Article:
Like the juiciest of farts, the relieving and incredibly human production of The Playboy of the Western World arouses in the depths of your belly that sort of visceral, ancient laughter perhaps only possible and appropriate in Irish villages. It’s … Read More
It’s a show of love, soul, ravished innocence, sexual passion, emotional pain, Nordic landscapes.
At a time in which art shows tend toward the massive; jam-packed galleries swarming with fat-upper-armed women loaded with streams of banalities, New York has been granted a reprieve at the MoMA by an artist best known for the now-stolen painting “The Scream”.
Roger Q. Mason is controversy. Roger Q. Mason is change. Roger Q. Mason is revolution. “Every good revolution happens behind locked doors,” he proclaims, sealing the portals leading to Theatre Intime’s Charrier Room. He’s been directing rehearsals for seven weeks … Read More
Though it might otherwise be dismissed as a horribly-written play, Me, Myself & I inspires additional disappointment, flowing as it does from the pen of three-time Pulitzer Prize-winner Edward Albee. A moving and clever piece, it is not. Perhaps the only element that could have saved and justified its stodgy formal progression—an insistent meta-theatricality—comes off as forced, hackneyed, dismissible. Yes, Albee reveals, these are actually actors onstage. We get it. Got it. Good.
Get the memo: Yeats isn’t just a poet, as is his overwhelming identity to the intellectual bourgeoisie. Just ask John Raimo ’08 or co-director Courtny Hopen about their Cuchulain Comforted, the name they’ll given for a selection of At the Hawk’s Well, On Baile’s Strand, and The Death of Cuchulain—three plays in a series of five Yeats wrote about the virile Irish mythical hero.
Tickling the teeth, the tongue, the lips, Dr. Rabinowitz-Drillstein would jab various metal objects into my mouth during my visits to his dentist office. Though the majority of dentists will have at their most depressed of times the faint scent of Scotch or some strong digestif, my humble tooth doctor lacked this characteristic, and quite mysteriously so.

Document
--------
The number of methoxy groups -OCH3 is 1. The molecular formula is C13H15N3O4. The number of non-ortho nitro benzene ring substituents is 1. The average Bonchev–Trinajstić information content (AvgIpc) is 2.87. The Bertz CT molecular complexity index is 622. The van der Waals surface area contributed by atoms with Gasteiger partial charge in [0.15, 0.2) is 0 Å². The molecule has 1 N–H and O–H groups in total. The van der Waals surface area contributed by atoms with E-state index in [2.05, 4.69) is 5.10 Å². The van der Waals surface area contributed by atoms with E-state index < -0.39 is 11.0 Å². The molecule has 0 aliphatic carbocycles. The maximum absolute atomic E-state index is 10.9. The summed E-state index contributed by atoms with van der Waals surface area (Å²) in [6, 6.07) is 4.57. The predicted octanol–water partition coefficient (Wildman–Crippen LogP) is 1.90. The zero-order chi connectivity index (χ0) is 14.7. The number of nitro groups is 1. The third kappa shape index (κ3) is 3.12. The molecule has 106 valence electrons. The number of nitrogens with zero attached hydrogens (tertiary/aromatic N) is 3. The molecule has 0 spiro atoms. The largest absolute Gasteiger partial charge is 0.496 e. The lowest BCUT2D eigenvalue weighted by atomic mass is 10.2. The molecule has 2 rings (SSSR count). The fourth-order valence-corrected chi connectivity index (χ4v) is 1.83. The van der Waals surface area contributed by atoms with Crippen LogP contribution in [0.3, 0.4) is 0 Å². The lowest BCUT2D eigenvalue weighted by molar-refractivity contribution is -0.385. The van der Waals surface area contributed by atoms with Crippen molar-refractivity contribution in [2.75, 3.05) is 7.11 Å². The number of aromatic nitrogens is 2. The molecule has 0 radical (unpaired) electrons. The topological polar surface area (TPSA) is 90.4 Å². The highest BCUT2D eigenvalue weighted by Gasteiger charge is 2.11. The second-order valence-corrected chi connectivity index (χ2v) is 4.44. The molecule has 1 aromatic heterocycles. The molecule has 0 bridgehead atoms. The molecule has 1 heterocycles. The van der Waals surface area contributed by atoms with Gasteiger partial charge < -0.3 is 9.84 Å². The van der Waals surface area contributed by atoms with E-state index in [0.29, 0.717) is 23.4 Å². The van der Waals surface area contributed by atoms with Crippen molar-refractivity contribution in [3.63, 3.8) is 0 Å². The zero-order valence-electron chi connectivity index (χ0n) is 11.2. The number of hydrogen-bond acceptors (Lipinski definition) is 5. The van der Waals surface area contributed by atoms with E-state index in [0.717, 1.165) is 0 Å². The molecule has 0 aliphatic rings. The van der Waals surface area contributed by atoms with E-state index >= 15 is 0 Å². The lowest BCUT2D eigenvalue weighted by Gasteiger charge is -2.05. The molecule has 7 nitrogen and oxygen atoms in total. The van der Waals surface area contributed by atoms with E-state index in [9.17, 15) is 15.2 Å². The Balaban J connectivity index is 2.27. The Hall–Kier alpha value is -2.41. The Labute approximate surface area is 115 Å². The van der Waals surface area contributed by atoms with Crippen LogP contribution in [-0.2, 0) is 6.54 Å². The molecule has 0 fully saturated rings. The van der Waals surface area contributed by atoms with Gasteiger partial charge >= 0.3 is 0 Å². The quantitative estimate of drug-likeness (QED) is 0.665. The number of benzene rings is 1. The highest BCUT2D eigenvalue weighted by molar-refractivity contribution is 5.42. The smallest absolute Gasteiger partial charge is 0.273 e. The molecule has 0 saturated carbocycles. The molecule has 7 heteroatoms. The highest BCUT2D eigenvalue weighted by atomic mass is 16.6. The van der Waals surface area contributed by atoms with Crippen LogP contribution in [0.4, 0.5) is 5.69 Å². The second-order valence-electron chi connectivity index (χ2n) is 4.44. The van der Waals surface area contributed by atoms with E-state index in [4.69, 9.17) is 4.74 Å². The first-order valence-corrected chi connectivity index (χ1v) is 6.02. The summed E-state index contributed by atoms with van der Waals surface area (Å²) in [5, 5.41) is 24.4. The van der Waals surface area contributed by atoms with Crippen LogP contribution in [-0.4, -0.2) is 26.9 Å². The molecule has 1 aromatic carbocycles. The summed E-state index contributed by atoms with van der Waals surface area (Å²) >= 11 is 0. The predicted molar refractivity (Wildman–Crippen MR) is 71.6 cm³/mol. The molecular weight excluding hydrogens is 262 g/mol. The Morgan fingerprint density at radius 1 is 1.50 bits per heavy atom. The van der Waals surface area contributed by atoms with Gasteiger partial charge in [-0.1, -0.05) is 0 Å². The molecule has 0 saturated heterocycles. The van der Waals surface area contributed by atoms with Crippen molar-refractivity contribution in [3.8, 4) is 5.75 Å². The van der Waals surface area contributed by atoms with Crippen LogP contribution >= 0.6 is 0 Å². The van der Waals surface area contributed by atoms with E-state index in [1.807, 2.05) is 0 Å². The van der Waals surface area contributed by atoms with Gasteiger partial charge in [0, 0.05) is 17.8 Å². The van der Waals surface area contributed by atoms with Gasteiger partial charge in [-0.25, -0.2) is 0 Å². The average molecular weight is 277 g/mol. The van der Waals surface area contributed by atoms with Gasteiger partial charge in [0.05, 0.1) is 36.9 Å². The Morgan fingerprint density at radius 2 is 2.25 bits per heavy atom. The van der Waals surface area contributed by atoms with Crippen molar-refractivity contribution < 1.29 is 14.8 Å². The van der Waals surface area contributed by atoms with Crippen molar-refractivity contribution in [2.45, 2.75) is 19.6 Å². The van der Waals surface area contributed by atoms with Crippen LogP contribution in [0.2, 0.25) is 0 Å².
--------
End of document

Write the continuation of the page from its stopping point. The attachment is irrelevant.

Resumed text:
American vernacular explodes ecstatically, euphorically such that it becomes positively contagious—seeping into our speech patterns, our lives. The use of sexual terms augments our tendency and predisposition for this vernacular, but it too can be found in other languages. Ben … Read More
This is the man who melted the Cold War. This is the man who led the Soviet Union from 1985 to 1991. This is the man who signed two broad disarmament pacts and ended communist rule in Eastern Europe. This is also the man who did a Pizza Hut commercial in 1997.
But what was he doing in the Trenton, New Jersey on Monday afternoon?
It all came to me freshman year while studying Russian syntax and reading some Puskin. I’m there with a semi-erect penis (a state in which I often find myself when studying anything Slavic) and snacking on a chocolate chip cookie … Read More
Given the impenetrable penumbra of mystery surrounding the secret letter from the Center for Jewish Life (CJL) to President Shirley Tilghman about the Chabad Affair, one may question the current adequacy of the support for Jewish life at Princeton. Though … Read More
What a supremely difficult task it would be to make Samuel Beckett’s Waiting for Godot a theatrical catastrophe given the rich nature of the existentialism, the slap-stick comedy, the downright absurdism. That said, what a trying undertaking it is to … Read More